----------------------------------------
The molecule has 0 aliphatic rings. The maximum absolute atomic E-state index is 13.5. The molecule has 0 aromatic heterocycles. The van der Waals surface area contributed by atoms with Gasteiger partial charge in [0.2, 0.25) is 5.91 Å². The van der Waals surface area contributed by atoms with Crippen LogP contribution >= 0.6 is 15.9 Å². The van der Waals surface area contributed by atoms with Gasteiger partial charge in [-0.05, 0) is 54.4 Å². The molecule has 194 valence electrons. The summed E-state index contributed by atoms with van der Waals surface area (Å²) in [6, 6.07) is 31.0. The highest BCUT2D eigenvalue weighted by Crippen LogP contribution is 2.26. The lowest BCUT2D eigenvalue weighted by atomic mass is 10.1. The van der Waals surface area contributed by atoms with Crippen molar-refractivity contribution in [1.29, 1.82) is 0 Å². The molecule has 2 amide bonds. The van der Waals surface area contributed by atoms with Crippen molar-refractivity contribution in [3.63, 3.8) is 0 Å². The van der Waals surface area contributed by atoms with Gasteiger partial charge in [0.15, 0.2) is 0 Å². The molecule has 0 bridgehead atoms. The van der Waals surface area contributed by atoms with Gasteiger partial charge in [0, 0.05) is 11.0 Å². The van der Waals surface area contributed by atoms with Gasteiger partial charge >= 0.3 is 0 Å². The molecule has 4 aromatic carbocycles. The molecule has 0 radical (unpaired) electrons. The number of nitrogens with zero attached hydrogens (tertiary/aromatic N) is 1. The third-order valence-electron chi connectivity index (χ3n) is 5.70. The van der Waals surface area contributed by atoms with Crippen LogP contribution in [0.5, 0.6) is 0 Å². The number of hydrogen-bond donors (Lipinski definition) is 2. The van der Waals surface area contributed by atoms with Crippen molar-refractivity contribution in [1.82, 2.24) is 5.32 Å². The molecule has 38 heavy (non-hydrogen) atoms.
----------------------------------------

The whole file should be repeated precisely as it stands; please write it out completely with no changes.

The molecule has 0 aliphatic rings. The maximum absolute atomic E-state index is 13.5. The molecule has 0 aromatic heterocycles. The van der Waals surface area contributed by atoms with Gasteiger partial charge in [0.2, 0.25) is 5.91 Å². The van der Waals surface area contributed by atoms with Crippen LogP contribution >= 0.6 is 15.9 Å². The van der Waals surface area contributed by atoms with Gasteiger partial charge in [-0.05, 0) is 54.4 Å². The molecule has 194 valence electrons. The summed E-state index contributed by atoms with van der Waals surface area (Å²) in [6, 6.07) is 31.0. The highest BCUT2D eigenvalue weighted by Crippen LogP contribution is 2.26. The lowest BCUT2D eigenvalue weighted by atomic mass is 10.1. The van der Waals surface area contributed by atoms with Crippen molar-refractivity contribution in [1.29, 1.82) is 0 Å². The molecule has 2 amide bonds. The van der Waals surface area contributed by atoms with Crippen molar-refractivity contribution in [3.63, 3.8) is 0 Å². The van der Waals surface area contributed by atoms with Gasteiger partial charge in [0.15, 0.2) is 0 Å². The molecule has 0 bridgehead atoms. The van der Waals surface area contributed by atoms with Gasteiger partial charge in [0, 0.05) is 11.0 Å². The van der Waals surface area contributed by atoms with Gasteiger partial charge >= 0.3 is 0 Å². The molecule has 4 aromatic carbocycles. The molecule has 0 radical (unpaired) electrons. The number of nitrogens with zero attached hydrogens (tertiary/aromatic N) is 1. The third-order valence-electron chi connectivity index (χ3n) is 5.70. The van der Waals surface area contributed by atoms with Crippen LogP contribution in [0.5, 0.6) is 0 Å². The number of hydrogen-bond donors (Lipinski definition) is 2. The van der Waals surface area contributed by atoms with Crippen molar-refractivity contribution in [1.82, 2.24) is 5.32 Å². The molecule has 38 heavy (non-hydrogen) atoms.